This is strong proof of our commitment to negotiate in good faith and reach agreements that are fair and balanced. In December 2016, we concluded our first of four tentative agreements with the Professional Institute of the Public Service of Canada. Since then we have reached 15 more agreements with a number of other bargaining agents, including settlements with four of the five bargaining groups in the core public administration represented by the Public Service Alliance of Canada. This is the very same union that represents the border guards.

We are determined to reach agreements with the other bargaining units by negotiating respectfully and in good faith. As an expression of our good faith, the government has also introduced a number of initiatives to repeal laws that were seen as anti-union.

We have already repealed two laws, Bill C-377 and Bill C-525, related to the financial disclosure processes of unions and their certification. These bills were repealed as they had not been formulated in accordance with the principles of consultation. Furthermore, we introduced legislation, Bill C-5, to repeal the controversial legislation that gave the government the authority to unilaterally override the collective bargaining process and impose a new sick leave system; and again, on November 28, the government introduced another piece of legislation, Bill C-34, to repeal changes made to the Public Service Labour Relations Act in 2013.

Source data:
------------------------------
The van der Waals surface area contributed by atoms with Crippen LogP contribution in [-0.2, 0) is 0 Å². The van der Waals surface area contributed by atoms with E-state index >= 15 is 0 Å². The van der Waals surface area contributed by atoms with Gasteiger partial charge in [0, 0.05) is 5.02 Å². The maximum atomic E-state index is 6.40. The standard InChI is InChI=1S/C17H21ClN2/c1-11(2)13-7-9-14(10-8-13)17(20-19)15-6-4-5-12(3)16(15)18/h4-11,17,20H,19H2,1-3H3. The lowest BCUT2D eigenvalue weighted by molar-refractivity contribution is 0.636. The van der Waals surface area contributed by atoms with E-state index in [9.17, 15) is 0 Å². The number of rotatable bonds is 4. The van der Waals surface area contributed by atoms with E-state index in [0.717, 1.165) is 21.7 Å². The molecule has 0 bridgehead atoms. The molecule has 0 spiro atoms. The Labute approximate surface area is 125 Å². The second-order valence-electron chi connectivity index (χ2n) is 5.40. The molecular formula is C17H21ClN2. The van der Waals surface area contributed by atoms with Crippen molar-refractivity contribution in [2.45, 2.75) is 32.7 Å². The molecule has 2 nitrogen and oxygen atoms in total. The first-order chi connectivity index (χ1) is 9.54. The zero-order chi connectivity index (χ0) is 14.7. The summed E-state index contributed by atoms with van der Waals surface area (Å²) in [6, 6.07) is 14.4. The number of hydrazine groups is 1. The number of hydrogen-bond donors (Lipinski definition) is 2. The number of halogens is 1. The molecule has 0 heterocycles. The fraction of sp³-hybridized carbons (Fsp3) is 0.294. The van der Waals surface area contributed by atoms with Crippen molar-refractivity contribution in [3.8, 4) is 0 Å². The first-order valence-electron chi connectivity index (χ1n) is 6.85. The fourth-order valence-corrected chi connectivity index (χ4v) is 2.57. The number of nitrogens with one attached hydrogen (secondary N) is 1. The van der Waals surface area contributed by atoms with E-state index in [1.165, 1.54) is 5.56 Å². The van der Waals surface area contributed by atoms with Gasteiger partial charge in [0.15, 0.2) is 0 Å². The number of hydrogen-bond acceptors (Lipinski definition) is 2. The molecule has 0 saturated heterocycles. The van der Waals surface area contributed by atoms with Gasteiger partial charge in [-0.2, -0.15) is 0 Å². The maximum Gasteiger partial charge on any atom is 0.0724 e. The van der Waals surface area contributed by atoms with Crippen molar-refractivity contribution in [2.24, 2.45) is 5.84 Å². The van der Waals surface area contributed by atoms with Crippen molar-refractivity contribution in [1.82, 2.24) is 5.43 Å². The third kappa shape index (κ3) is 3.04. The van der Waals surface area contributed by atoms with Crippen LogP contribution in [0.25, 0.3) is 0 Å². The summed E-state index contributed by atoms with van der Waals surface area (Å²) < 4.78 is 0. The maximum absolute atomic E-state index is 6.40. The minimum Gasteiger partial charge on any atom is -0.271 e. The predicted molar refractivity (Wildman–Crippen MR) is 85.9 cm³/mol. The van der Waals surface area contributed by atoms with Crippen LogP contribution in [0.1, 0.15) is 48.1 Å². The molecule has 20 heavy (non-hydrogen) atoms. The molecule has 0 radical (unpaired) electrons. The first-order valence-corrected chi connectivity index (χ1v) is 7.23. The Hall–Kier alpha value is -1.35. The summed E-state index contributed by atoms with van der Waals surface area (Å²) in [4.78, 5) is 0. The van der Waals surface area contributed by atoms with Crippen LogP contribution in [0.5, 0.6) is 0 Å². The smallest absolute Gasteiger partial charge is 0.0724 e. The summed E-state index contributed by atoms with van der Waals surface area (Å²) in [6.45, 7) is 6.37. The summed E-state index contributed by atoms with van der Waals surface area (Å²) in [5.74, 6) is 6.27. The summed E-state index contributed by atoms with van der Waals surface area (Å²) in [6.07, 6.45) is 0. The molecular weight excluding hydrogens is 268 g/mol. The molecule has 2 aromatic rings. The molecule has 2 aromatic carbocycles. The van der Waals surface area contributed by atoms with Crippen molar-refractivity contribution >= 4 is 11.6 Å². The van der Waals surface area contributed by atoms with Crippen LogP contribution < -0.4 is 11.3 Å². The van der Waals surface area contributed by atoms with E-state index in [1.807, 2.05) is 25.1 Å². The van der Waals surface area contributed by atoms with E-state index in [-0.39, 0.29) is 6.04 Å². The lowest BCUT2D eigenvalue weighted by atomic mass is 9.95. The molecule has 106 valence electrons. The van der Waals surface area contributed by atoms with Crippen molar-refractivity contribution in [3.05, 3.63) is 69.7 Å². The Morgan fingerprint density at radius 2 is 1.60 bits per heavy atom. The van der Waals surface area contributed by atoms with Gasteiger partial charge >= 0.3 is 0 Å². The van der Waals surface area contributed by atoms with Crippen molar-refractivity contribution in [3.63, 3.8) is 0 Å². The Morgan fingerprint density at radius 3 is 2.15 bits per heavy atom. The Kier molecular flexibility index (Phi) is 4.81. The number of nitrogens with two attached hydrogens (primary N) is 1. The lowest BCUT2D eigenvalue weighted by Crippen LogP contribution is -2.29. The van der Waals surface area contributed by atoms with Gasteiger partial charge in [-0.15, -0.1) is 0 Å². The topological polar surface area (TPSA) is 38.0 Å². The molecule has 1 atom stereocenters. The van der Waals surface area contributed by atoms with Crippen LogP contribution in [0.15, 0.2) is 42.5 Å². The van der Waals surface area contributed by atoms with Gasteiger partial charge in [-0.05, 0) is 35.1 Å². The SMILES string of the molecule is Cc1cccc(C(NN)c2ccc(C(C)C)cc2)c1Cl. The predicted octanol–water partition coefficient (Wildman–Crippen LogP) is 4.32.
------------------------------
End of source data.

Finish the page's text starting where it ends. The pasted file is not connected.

These changes gave the employer the unilateral right to designate essential services and took away the unions' right to resort to third party dispute resolution. We have a solid track record when it comes to bargaining in good faith, which clearly shows our desire to achieve responsible outcomes for all parties.

With respect to the border services' bargaining unit of the Public Service Alliance of Canada, we were disappointed that we were not able to reach agreements through mediated negotiations, but we do remain open to continuing negotiations and to reaching an agreement that is fair and reasonable for these very important employees of Canada and Canadians.

Business of the HouseGovernment Orders

June 15th, 2017 / 3:20 p.m.
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Bardish Chagger Liberal Waterloo, ON

Mr. Speaker, tomorrow the House will debate Bill C-49, on transportation modernization, at second reading.

On Monday we will debate our changes to the Standing Orders. Following that debate, we will resume second reading debate on Bill C-51.

Tuesday the House will debate Bill S-3, on Indian registration, at report stage and third reading.